Among the female patients I see who are mostly in their late 30s and early 40s, there is a perception that IVF is the ultimate treatment of choice for fertility problems and there is a great expectation that IVF will reward them with a much longed-for baby more effectively than procreating naturally.
My natural fertility practice provides me with a unique vantage point. Many of my patients lack accurate, unbiased information on the statistics and success rates of IVF treatments and significantly overestimate the capabilities and efficiency of them.
- Their success rate vs my success rate:
Many women believe the UK average success rate for IVF is applicable to themselves or compare the success rate figures given by clinics when making a choice. A comparison of clinic success rates is often NOT meaningful. These statistics mean little when it comes to the individual’s own treatment. As with any medical condition, the cause of the infertility is most critical, and success varies accordingly. Patient medical characteristics and treatment approaches vary from clinic to clinic. Success rates need to be stratified by patient characteristics, such as age and cause of infertility that will affect the probability of success.
- It is essential to understand what IVF statistics mean. When it comes to IVF, there is no standardisation for reporting “success”. I see many private IVF clinic websites which give misleading information about their ‘success rates’. Success can mean anything including clinical pregnancy rates per embryo transferred or per embryo transfer treatment or per embryo transfer cycle or per treatment cycle or per eggs collected or fresh/frozen or donor eggs/donor sperm. Do the statistics refer to Live births or Clinical pregnancies?
- HFEA’s success rate means the success rate per embryo transfer. The success rate recorded by the HFEA does not correlate with the live birth rate (take-home baby) as following embryo transfer and positive pregnancy tests, patients may still experience loss.
- The success rate per embryo transfer itself is misleading, because a large number of women who start an IVF cycle never get to the embryo transfer stage, either because their ovaries are unresponsive or because the eggs fail to fertilise and the cycles are cancelled so they are not included in the statistics given.
- The success rates in IVF differ greatly between your early 30s and your late 30s. However, with natural conception, the age disparity is far less.
- While it’s harder for older women to get pregnant, and the chance of a chromosomally abnormal child increases, these problems do not increase as sharply as we fear – except perhaps for those trying IVF or artificial insemination.
- The below percentages are from the HFEA (2016 data). They show the average chance of live birth after IVF treatment per fresh embryo transferred, using a woman’s own eggs and partner’s own sperm.
|Aged under 35||29%|
|Aged over 44||2%|
- One in five IVF cycles result in a live birth in the UK but that is for women under the age of 35 – the odds drop significantly for older women.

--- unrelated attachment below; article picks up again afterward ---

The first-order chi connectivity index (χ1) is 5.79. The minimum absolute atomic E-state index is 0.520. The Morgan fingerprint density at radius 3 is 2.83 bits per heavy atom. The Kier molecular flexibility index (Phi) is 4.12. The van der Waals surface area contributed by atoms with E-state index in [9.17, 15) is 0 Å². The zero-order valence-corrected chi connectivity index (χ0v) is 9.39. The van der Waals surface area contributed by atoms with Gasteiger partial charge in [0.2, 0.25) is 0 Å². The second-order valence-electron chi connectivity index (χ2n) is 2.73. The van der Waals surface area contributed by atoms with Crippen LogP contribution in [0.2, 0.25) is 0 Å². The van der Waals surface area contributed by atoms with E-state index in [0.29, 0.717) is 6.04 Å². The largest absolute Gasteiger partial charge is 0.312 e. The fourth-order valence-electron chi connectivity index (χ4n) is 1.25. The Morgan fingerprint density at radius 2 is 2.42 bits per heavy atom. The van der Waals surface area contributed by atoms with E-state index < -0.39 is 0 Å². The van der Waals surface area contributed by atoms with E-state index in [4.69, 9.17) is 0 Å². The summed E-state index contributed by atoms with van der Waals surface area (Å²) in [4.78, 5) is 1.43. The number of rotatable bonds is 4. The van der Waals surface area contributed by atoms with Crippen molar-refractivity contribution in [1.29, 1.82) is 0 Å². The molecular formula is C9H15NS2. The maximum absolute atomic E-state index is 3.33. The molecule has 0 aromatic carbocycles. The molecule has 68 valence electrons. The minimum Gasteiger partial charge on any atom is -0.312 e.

- Does a woman’s fertility drop off a cliff at 35?
The IVF response and odds of success drop off a cliff at 35. However natural fertility declines gradually.
- So long as a woman menstruates and ovulates, she is potentially fertile. Women can conceive during the transition period to menopause so women are advised not to be lax on birth control unless they wanted to get pregnant.
- The widely cited statistic that one in three women aged 35 to 39 will not be pregnant after a year of trying, for instance, is based on an article published in 2004 in the journal Human Reproduction. Rarely mentioned is the source of the data: French birth records from 1670 to 1830. The chance of remaining childless—30 per cent—was also calculated based on historical populations. The 300-year-old fertility statistics still in use today.
- Can you buy time by egg freezing?
Many women are aware of their biological clock ticking and freezing of eggs is promoted as a fertility preservation method but the likelihood of this resulting in a live baby in the future is minimal with the present technological limitations. There are many blocks to a live baby from surviving each step of egg freezing, thawing, fertilization, cell division and embryo/foetal development, pregnancy maintenance, etc. Women need to know egg freezing risk’.
- IVF success rates remain relatively low worldwide. IVF live birth rates peaked in 2001–2002 and since then we have seen worldwide a decline of IVF birth rates. This decline seems in part to be a result of the adoption of unproven new additions to IVF procedures which are yet to be proven to be of merit.
- IUI and IVF are utilised for unexplained subfertility. There is an assumption that IVF has added value over sexual intercourse for couples with unexplained subfertility. But there is insufficient evidence to conclude that IUI or IVF are more effective than sexual intercourse.
- This applies to miscarriage as well. There is no evidence that IVF is more effective in promoting a sustainable pregnancy.
- Since the birth of the first baby conceived through in vitro fertilization in 1978, the evaluation and treatment of the patients with infertility have undergone significant changes. Interest in identifying the underlying causes of the infertility problem has diminished significantly and IVF is promoted as a means of bypassing many underlying fertility problems which are often multi-factorial in nature.
- Treating the underlying causes of infertility and improving natural fertility is the most effective way forward. Cheaper, more targeted and many occasions it may be more successful than IVF.